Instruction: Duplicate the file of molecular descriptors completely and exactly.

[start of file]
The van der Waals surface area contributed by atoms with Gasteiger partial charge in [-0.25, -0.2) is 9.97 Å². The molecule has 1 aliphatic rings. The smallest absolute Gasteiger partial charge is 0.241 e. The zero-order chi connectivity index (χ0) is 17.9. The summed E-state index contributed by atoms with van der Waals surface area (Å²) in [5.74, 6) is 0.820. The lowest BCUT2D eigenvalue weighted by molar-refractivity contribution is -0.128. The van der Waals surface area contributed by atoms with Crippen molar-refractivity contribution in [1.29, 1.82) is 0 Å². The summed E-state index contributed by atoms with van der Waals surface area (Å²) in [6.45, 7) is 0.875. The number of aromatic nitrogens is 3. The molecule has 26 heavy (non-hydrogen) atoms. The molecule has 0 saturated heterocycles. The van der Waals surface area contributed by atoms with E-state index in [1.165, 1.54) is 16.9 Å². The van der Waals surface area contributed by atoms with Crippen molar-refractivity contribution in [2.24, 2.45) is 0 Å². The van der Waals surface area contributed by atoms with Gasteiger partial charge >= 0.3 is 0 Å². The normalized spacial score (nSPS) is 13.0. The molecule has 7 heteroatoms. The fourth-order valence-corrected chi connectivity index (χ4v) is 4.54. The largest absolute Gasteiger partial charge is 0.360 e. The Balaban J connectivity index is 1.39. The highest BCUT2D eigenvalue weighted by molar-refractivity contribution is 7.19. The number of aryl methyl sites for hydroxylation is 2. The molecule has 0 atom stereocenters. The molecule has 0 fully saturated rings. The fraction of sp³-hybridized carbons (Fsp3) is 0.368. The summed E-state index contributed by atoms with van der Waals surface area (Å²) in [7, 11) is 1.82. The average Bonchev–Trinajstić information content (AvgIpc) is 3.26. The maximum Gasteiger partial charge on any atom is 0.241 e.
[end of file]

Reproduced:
The van der Waals surface area contributed by atoms with Gasteiger partial charge in [-0.25, -0.2) is 9.97 Å². The molecule has 1 aliphatic rings. The smallest absolute Gasteiger partial charge is 0.241 e. The zero-order chi connectivity index (χ0) is 17.9. The summed E-state index contributed by atoms with van der Waals surface area (Å²) in [5.74, 6) is 0.820. The lowest BCUT2D eigenvalue weighted by molar-refractivity contribution is -0.128. The van der Waals surface area contributed by atoms with Crippen molar-refractivity contribution in [1.29, 1.82) is 0 Å². The summed E-state index contributed by atoms with van der Waals surface area (Å²) in [6.45, 7) is 0.875. The number of aromatic nitrogens is 3. The molecule has 26 heavy (non-hydrogen) atoms. The molecule has 0 saturated heterocycles. The van der Waals surface area contributed by atoms with E-state index in [1.165, 1.54) is 16.9 Å². The van der Waals surface area contributed by atoms with Crippen molar-refractivity contribution in [2.24, 2.45) is 0 Å². The van der Waals surface area contributed by atoms with Gasteiger partial charge >= 0.3 is 0 Å². The normalized spacial score (nSPS) is 13.0. The molecule has 7 heteroatoms. The fourth-order valence-corrected chi connectivity index (χ4v) is 4.54. The largest absolute Gasteiger partial charge is 0.360 e. The Balaban J connectivity index is 1.39. The highest BCUT2D eigenvalue weighted by molar-refractivity contribution is 7.19. The number of aryl methyl sites for hydroxylation is 2. The molecule has 0 atom stereocenters. The molecule has 0 fully saturated rings. The fraction of sp³-hybridized carbons (Fsp3) is 0.368. The summed E-state index contributed by atoms with van der Waals surface area (Å²) in [7, 11) is 1.82. The average Bonchev–Trinajstić information content (AvgIpc) is 3.26. The maximum Gasteiger partial charge on any atom is 0.241 e.